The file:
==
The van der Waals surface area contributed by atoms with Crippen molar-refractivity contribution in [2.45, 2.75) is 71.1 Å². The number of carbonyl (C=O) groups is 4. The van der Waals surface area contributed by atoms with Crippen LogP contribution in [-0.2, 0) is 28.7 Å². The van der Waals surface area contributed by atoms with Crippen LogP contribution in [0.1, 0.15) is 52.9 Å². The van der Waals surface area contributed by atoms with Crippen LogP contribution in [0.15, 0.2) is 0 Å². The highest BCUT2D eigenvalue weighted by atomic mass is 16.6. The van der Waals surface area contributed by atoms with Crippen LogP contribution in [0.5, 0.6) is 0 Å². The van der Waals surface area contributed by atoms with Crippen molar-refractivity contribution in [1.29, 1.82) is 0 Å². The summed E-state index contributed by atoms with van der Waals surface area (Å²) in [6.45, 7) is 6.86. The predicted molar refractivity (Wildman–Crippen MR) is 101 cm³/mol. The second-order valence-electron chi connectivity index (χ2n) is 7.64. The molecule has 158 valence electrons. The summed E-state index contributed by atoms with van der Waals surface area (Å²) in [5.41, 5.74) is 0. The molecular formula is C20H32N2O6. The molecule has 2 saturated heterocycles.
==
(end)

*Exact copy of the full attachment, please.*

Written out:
The van der Waals surface area contributed by atoms with Crippen molar-refractivity contribution in [2.45, 2.75) is 71.1 Å². The number of carbonyl (C=O) groups is 4. The van der Waals surface area contributed by atoms with Crippen LogP contribution in [-0.2, 0) is 28.7 Å². The van der Waals surface area contributed by atoms with Crippen LogP contribution in [0.1, 0.15) is 52.9 Å². The van der Waals surface area contributed by atoms with Crippen LogP contribution in [0.15, 0.2) is 0 Å². The highest BCUT2D eigenvalue weighted by atomic mass is 16.6. The van der Waals surface area contributed by atoms with Crippen LogP contribution in [0.5, 0.6) is 0 Å². The van der Waals surface area contributed by atoms with Crippen molar-refractivity contribution in [1.29, 1.82) is 0 Å². The summed E-state index contributed by atoms with van der Waals surface area (Å²) in [6.45, 7) is 6.86. The predicted molar refractivity (Wildman–Crippen MR) is 101 cm³/mol. The second-order valence-electron chi connectivity index (χ2n) is 7.64. The molecule has 158 valence electrons. The summed E-state index contributed by atoms with van der Waals surface area (Å²) in [5.41, 5.74) is 0. The molecular formula is C20H32N2O6. The molecule has 2 saturated heterocycles.